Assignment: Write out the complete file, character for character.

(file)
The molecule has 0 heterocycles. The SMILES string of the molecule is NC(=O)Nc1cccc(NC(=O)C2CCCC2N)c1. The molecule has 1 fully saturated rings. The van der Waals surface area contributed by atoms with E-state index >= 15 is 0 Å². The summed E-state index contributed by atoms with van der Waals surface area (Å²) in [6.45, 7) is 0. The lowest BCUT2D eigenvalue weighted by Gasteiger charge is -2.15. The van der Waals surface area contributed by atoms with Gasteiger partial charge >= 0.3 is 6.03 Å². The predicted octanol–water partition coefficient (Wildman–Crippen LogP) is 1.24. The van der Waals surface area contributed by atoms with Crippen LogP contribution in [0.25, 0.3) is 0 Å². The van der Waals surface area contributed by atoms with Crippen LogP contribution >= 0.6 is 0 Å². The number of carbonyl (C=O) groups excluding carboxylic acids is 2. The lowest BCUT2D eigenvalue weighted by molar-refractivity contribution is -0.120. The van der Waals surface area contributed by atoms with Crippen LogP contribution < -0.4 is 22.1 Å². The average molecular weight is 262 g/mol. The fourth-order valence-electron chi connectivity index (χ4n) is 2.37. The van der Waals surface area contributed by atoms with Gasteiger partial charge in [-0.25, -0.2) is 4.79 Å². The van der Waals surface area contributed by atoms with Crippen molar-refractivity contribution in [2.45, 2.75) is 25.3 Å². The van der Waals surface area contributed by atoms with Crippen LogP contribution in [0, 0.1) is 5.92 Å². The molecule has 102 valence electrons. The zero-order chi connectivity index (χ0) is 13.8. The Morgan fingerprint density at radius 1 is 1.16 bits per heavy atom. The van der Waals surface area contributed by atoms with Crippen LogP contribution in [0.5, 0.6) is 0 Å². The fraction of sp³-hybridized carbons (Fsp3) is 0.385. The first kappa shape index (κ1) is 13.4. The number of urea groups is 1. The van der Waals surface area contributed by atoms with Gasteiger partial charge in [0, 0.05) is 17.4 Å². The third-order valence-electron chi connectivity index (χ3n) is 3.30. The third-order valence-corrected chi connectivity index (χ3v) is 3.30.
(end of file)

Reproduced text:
The molecule has 0 heterocycles. The SMILES string of the molecule is NC(=O)Nc1cccc(NC(=O)C2CCCC2N)c1. The molecule has 1 fully saturated rings. The van der Waals surface area contributed by atoms with E-state index >= 15 is 0 Å². The summed E-state index contributed by atoms with van der Waals surface area (Å²) in [6.45, 7) is 0. The lowest BCUT2D eigenvalue weighted by Gasteiger charge is -2.15. The van der Waals surface area contributed by atoms with Gasteiger partial charge >= 0.3 is 6.03 Å². The predicted octanol–water partition coefficient (Wildman–Crippen LogP) is 1.24. The van der Waals surface area contributed by atoms with Crippen LogP contribution in [0.25, 0.3) is 0 Å². The van der Waals surface area contributed by atoms with Crippen LogP contribution >= 0.6 is 0 Å². The number of carbonyl (C=O) groups excluding carboxylic acids is 2. The lowest BCUT2D eigenvalue weighted by molar-refractivity contribution is -0.120. The van der Waals surface area contributed by atoms with Crippen LogP contribution < -0.4 is 22.1 Å². The average molecular weight is 262 g/mol. The fourth-order valence-electron chi connectivity index (χ4n) is 2.37. The van der Waals surface area contributed by atoms with Gasteiger partial charge in [-0.25, -0.2) is 4.79 Å². The van der Waals surface area contributed by atoms with Crippen molar-refractivity contribution in [2.45, 2.75) is 25.3 Å². The van der Waals surface area contributed by atoms with Crippen LogP contribution in [0, 0.1) is 5.92 Å². The molecule has 102 valence electrons. The zero-order chi connectivity index (χ0) is 13.8. The Morgan fingerprint density at radius 1 is 1.16 bits per heavy atom. The van der Waals surface area contributed by atoms with Crippen LogP contribution in [0.5, 0.6) is 0 Å². The fraction of sp³-hybridized carbons (Fsp3) is 0.385. The first kappa shape index (κ1) is 13.4. The number of urea groups is 1. The van der Waals surface area contributed by atoms with Gasteiger partial charge in [0, 0.05) is 17.4 Å². The third-order valence-electron chi connectivity index (χ3n) is 3.30. The third-order valence-corrected chi connectivity index (χ3v) is 3.30.